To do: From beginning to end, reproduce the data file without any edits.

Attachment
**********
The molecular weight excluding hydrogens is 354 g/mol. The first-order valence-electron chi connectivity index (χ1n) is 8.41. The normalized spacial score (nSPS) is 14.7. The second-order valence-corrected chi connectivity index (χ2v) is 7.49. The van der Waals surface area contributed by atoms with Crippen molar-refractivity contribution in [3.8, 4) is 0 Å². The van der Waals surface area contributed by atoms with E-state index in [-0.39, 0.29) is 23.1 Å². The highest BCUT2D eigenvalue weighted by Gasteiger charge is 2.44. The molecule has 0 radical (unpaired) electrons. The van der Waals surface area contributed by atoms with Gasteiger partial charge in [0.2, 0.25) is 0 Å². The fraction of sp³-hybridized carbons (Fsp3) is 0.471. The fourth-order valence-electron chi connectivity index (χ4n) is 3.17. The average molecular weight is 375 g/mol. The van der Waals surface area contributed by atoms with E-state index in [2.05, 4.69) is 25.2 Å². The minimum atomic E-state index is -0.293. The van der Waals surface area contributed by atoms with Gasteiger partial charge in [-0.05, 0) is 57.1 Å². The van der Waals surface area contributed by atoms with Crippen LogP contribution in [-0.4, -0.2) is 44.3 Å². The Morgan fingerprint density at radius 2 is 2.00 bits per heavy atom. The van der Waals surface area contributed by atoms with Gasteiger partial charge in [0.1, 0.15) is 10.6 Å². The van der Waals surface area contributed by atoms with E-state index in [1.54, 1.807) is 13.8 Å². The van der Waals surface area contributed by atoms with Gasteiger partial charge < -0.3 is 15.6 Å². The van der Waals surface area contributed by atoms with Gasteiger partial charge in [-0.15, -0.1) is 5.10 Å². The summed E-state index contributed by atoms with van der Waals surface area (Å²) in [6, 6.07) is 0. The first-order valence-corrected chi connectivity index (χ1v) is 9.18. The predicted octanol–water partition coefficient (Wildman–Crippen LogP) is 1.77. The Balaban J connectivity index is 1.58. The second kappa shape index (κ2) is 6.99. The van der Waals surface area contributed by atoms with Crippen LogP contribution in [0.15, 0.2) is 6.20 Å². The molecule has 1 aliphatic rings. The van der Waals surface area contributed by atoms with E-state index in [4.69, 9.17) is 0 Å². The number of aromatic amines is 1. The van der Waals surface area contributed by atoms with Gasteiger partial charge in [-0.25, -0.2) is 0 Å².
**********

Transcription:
The molecular weight excluding hydrogens is 354 g/mol. The first-order valence-electron chi connectivity index (χ1n) is 8.41. The normalized spacial score (nSPS) is 14.7. The second-order valence-corrected chi connectivity index (χ2v) is 7.49. The van der Waals surface area contributed by atoms with Crippen molar-refractivity contribution in [3.8, 4) is 0 Å². The van der Waals surface area contributed by atoms with E-state index in [-0.39, 0.29) is 23.1 Å². The highest BCUT2D eigenvalue weighted by Gasteiger charge is 2.44. The molecule has 0 radical (unpaired) electrons. The van der Waals surface area contributed by atoms with Gasteiger partial charge in [0.2, 0.25) is 0 Å². The fraction of sp³-hybridized carbons (Fsp3) is 0.471. The fourth-order valence-electron chi connectivity index (χ4n) is 3.17. The average molecular weight is 375 g/mol. The van der Waals surface area contributed by atoms with E-state index in [2.05, 4.69) is 25.2 Å². The minimum atomic E-state index is -0.293. The van der Waals surface area contributed by atoms with Gasteiger partial charge in [-0.05, 0) is 57.1 Å². The van der Waals surface area contributed by atoms with Crippen LogP contribution in [-0.4, -0.2) is 44.3 Å². The Morgan fingerprint density at radius 2 is 2.00 bits per heavy atom. The van der Waals surface area contributed by atoms with Gasteiger partial charge in [0.1, 0.15) is 10.6 Å². The van der Waals surface area contributed by atoms with E-state index in [1.54, 1.807) is 13.8 Å². The van der Waals surface area contributed by atoms with Gasteiger partial charge < -0.3 is 15.6 Å². The van der Waals surface area contributed by atoms with Gasteiger partial charge in [-0.15, -0.1) is 5.10 Å². The summed E-state index contributed by atoms with van der Waals surface area (Å²) in [6, 6.07) is 0. The first-order valence-corrected chi connectivity index (χ1v) is 9.18. The predicted octanol–water partition coefficient (Wildman–Crippen LogP) is 1.77. The Balaban J connectivity index is 1.58. The second kappa shape index (κ2) is 6.99. The van der Waals surface area contributed by atoms with Crippen LogP contribution in [0.15, 0.2) is 6.20 Å². The molecule has 1 aliphatic rings. The van der Waals surface area contributed by atoms with E-state index in [4.69, 9.17) is 0 Å². The number of aromatic amines is 1. The van der Waals surface area contributed by atoms with Gasteiger partial charge in [-0.25, -0.2) is 0 Å².